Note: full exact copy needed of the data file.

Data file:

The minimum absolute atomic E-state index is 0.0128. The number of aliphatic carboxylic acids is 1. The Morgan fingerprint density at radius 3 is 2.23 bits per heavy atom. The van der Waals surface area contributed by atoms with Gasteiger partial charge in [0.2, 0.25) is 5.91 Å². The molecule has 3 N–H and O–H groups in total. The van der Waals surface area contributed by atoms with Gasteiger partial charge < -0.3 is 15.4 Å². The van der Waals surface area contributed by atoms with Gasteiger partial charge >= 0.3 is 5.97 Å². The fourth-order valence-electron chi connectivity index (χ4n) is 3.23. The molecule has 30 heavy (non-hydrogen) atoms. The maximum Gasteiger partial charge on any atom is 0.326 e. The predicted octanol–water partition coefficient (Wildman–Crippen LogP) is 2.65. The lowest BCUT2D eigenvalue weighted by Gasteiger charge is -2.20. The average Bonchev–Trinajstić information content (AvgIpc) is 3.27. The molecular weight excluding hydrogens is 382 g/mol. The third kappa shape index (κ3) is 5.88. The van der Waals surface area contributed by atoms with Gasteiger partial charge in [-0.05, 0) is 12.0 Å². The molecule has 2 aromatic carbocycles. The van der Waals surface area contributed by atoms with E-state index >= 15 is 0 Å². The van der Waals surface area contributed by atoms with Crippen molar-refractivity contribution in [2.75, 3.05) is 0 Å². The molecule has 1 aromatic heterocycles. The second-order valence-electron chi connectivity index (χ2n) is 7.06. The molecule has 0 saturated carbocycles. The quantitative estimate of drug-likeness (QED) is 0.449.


The minimum absolute atomic E-state index is 0.0128. The number of aliphatic carboxylic acids is 1. The Morgan fingerprint density at radius 3 is 2.23 bits per heavy atom. The van der Waals surface area contributed by atoms with Gasteiger partial charge in [0.2, 0.25) is 5.91 Å². The molecule has 3 N–H and O–H groups in total. The van der Waals surface area contributed by atoms with Gasteiger partial charge < -0.3 is 15.4 Å². The van der Waals surface area contributed by atoms with Gasteiger partial charge >= 0.3 is 5.97 Å². The fourth-order valence-electron chi connectivity index (χ4n) is 3.23. The molecule has 30 heavy (non-hydrogen) atoms. The maximum Gasteiger partial charge on any atom is 0.326 e. The predicted octanol–water partition coefficient (Wildman–Crippen LogP) is 2.65. The lowest BCUT2D eigenvalue weighted by Gasteiger charge is -2.20. The average Bonchev–Trinajstić information content (AvgIpc) is 3.27. The molecular weight excluding hydrogens is 382 g/mol. The third kappa shape index (κ3) is 5.88. The van der Waals surface area contributed by atoms with Gasteiger partial charge in [-0.05, 0) is 12.0 Å². The molecule has 2 aromatic carbocycles. The van der Waals surface area contributed by atoms with E-state index >= 15 is 0 Å². The van der Waals surface area contributed by atoms with Crippen molar-refractivity contribution in [2.75, 3.05) is 0 Å². The molecule has 1 aromatic heterocycles. The second-order valence-electron chi connectivity index (χ2n) is 7.06. The molecule has 0 saturated carbocycles. The quantitative estimate of drug-likeness (QED) is 0.449.